Women have never had the stakes stacked more in their favour in the television dating game, with a plethora of new shows turning gender tropes upside down.
With the #MeToo movement forcing programme creators to rethink and feminise many traditional formats, women contestants get to try out a mix of men at home.
Analysts at MIPCOM, the world's biggest entertainment market in the French Riviera resort of Cannes, say laddish shows may have had their day.
A woman invites five suitors to live with her in "Five Guys a Week" from Britain's Channel 4, then gives them their marching orders if they fail to please her.
"The guys all live with her at the same time and have to compete" for her favour, said Virginia Mouseler of The Wit industry database.
In a clip from the forthcoming series shown in Cannes, divorcee Amy tells her hunky beau that "it pains me to have to eliminate you" while two minutes later she confesses to the camera, "I love it that it's me that does the picking."
- Drag queen fairy godmothers -
Another show exciting international buyers is the hilarious Israeli reality format, "Queens of Love".
In it, three drag queens take a lovelorn woman under their wing and help her find the right partner.
As well as offering inside advice on the inner workings of the male mind, the queens question her suitors and investigate their private lives to find the skeletons in their cupboards.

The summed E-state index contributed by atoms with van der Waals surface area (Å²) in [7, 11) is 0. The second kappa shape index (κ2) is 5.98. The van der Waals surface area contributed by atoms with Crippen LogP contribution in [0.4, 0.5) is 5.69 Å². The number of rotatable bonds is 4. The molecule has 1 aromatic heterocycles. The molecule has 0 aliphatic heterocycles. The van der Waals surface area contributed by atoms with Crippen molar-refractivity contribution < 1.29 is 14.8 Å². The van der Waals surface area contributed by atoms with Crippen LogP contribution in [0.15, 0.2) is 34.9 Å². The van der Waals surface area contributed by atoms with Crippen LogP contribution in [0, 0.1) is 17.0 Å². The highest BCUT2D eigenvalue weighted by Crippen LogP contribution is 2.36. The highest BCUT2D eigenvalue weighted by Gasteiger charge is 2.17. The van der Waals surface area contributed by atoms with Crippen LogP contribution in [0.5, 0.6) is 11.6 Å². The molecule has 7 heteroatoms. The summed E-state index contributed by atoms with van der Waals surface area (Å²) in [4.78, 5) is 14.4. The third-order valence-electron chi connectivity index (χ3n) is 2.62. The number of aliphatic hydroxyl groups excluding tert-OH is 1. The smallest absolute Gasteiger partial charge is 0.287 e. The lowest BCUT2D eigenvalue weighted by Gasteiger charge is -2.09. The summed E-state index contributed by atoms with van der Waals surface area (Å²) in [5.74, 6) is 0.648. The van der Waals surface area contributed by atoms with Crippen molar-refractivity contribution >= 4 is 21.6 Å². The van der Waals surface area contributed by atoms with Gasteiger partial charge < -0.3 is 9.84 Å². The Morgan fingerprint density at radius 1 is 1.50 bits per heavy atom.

"Undercover Twins" from Britain's Channel 5 takes an age-old male fantasy and turns it on its head.
This time it is twin sisters who decide which of eight men who must charm and impress them in "Big Brother"-style challenges might be the most suitable.
With none of the guys aware that the single woman has an identical twin, the sisters are free to bamboozle them.
As well as helping each other make the right choice, Mouseler said, the show asks if the "twins will fall for the same guy?"
Ireland's "Generation Dating" puts its trust in more old-fashioned matchmaking, recruiting a granny to help find the right partner for a millennial.
The twist is that the young person must also help the grandmother find love and companionship by helping her negotiate dating apps like Tinder.
- Having it both ways -
But no amount of data can create the right chemistry.
A new Spanish show argues that "Love Comes Where You Least Expect It", putting together five people whose unusual lifestyles have stopped them finding Mr or Ms right.
Among the candidates in its first season is a raw food vegetarian who lives on an isolated farm; the captain of a luxury yacht; a fairground worker who goes from town to town in a caravan, and a handsome free spirit who wanders the world in a tent with his dog.
True love, of course, is never guaranteed. Even if you find a partner, how do you know he or she is really right for you?
Which is where "the radical new social experiment" of "Singletown" comes in, from Britain's ITV, the broadcaster that brought the world "Love Island".
In it, couples are put to the test, breaking up for a trial separation where they will live like singletons for a week in a luxury apartment, being introduced to a procession of tempting suitors.
With the shackles off, they are encouraged to let their hair down.
They will also be able to watch how their "exes" are getting on with their dates -- nextdoor.
"At the end of the week they are brought together and they must decide whether their old relationship" was the "real thing" or whether they will have a flutter with a new partner.